TCCC Applauds Changes to State’s “Disturbing Schools” Law
Wednesday, May 30th, 2018
Tri-County Cradle to Career Collaborative is pleased that South Carolina lawmakers have amended the “Disturbing Schools” law, which criminalized students for actions that often could have been handled by school administrators.
Gov. Henry McMaster signed legislation on May 17 that restructures the law to apply only to non-students. The law now reads, “It is unlawful for a person who is not a student to willfully interfere with, disrupt or disturb the normal operations of a school or college in this state.”
Previously, students who were deemed too loud or disruptive could be arrested and charged with disturbing school. Through the abuse and misuse of this law, a disproportionate number of students of color and with disabilities were affected. Research from the U.S. Department of Education (.pdf) found that “Black students are 2.2 times as likely to receive a referral to law enforcement or be subject to a school-related arrest as white students.”
“Compounded with insufficient resources for mental health, this law made it too easy for teachers and administrators to call in law enforcement officers instead of finding alternate methods for addressing unacceptable behavior,” TCCC CEO John C. Read said. “Amending this law is an important step in the right direction toward equitable treatment of all students. It is important for school districts to train teachers and administrators to manage student behavior in a way that doesn’t involve the judicial system.”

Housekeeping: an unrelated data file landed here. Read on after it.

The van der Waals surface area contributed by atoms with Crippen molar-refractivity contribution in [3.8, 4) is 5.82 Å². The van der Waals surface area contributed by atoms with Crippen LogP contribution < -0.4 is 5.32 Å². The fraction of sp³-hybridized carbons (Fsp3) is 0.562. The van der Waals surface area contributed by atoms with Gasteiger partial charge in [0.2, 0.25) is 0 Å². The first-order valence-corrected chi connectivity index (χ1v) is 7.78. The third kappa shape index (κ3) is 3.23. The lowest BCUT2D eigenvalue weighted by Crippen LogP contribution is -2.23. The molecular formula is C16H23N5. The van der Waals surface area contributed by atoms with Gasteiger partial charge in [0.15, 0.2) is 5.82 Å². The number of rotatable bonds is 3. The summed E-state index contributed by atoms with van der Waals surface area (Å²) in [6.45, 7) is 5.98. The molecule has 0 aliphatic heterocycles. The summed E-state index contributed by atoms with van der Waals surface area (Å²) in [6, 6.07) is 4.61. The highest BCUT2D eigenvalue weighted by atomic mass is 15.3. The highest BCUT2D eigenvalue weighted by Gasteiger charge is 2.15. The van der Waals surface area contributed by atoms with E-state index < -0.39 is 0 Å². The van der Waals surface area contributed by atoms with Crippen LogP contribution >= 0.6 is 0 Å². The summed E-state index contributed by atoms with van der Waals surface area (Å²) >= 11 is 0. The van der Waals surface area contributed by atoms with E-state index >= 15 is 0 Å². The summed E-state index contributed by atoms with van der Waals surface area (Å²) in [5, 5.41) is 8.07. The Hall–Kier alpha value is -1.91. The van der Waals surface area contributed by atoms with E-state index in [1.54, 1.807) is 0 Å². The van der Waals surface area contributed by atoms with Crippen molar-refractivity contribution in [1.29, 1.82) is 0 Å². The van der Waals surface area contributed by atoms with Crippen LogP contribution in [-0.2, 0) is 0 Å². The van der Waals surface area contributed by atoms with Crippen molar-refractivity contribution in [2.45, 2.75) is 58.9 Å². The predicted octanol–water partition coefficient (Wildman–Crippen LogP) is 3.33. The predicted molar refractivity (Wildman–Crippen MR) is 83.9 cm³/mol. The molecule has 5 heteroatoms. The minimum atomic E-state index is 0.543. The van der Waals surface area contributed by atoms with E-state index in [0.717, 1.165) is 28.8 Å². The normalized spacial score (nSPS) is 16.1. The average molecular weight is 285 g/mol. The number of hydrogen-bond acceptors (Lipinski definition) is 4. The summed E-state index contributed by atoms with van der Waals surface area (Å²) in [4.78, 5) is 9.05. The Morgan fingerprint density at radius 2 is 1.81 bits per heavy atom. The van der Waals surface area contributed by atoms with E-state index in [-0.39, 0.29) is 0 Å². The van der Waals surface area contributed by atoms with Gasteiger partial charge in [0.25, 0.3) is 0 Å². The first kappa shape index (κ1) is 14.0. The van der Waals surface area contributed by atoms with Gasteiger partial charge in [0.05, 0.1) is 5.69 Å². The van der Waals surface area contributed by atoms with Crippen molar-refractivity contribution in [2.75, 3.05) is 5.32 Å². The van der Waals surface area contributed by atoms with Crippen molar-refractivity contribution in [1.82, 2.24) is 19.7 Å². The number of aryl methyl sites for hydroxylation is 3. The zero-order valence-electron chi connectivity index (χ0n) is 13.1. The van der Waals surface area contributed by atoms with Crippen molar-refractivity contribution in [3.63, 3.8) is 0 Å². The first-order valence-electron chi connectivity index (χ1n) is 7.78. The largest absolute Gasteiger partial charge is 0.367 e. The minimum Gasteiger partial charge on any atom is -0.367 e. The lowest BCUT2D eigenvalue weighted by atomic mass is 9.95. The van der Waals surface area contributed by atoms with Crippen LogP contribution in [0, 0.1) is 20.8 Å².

With a criminal record, instead of detention, suspension or some other form of discipline, students are put at a disadvantage before graduating from high school and are limited in their future education and career opportunities.
“Our vision is for every child in the tri-county region to graduate from high school prepared for either further education or a career in the modern workforce,” said Anita Zucker, CEO of The InterTech Group and chair of the TCCC Board of Directors. “Urging educators to exhaust all avenues of behavioral discipline before involving law enforcement will keep more of our students in the classroom and committed to success.”